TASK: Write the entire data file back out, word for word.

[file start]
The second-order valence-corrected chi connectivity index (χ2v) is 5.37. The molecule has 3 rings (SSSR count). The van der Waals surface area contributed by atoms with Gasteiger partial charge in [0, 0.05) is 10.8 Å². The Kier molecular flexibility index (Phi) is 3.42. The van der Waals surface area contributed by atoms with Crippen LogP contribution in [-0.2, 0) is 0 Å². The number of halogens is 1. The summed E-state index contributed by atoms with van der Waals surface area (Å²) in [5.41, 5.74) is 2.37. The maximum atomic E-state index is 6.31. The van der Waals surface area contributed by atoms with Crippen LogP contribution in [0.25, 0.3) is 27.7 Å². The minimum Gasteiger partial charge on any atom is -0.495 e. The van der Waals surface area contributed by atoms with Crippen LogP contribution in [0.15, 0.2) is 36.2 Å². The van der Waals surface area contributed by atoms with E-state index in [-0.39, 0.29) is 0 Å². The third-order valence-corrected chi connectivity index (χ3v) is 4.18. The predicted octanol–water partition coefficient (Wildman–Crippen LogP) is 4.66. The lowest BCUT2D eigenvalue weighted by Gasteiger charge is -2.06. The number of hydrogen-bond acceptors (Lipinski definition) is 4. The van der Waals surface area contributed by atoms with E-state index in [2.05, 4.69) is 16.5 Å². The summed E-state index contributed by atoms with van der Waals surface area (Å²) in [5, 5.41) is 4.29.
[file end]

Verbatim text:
The second-order valence-corrected chi connectivity index (χ2v) is 5.37. The molecule has 3 rings (SSSR count). The van der Waals surface area contributed by atoms with Gasteiger partial charge in [0, 0.05) is 10.8 Å². The Kier molecular flexibility index (Phi) is 3.42. The van der Waals surface area contributed by atoms with Crippen LogP contribution in [-0.2, 0) is 0 Å². The number of halogens is 1. The summed E-state index contributed by atoms with van der Waals surface area (Å²) in [5.41, 5.74) is 2.37. The maximum atomic E-state index is 6.31. The van der Waals surface area contributed by atoms with Crippen LogP contribution in [0.25, 0.3) is 27.7 Å². The minimum Gasteiger partial charge on any atom is -0.495 e. The van der Waals surface area contributed by atoms with Crippen LogP contribution in [0.15, 0.2) is 36.2 Å². The van der Waals surface area contributed by atoms with E-state index in [-0.39, 0.29) is 0 Å². The third-order valence-corrected chi connectivity index (χ3v) is 4.18. The predicted octanol–water partition coefficient (Wildman–Crippen LogP) is 4.66. The lowest BCUT2D eigenvalue weighted by Gasteiger charge is -2.06. The number of hydrogen-bond acceptors (Lipinski definition) is 4. The van der Waals surface area contributed by atoms with E-state index in [2.05, 4.69) is 16.5 Å². The summed E-state index contributed by atoms with van der Waals surface area (Å²) in [5, 5.41) is 4.29.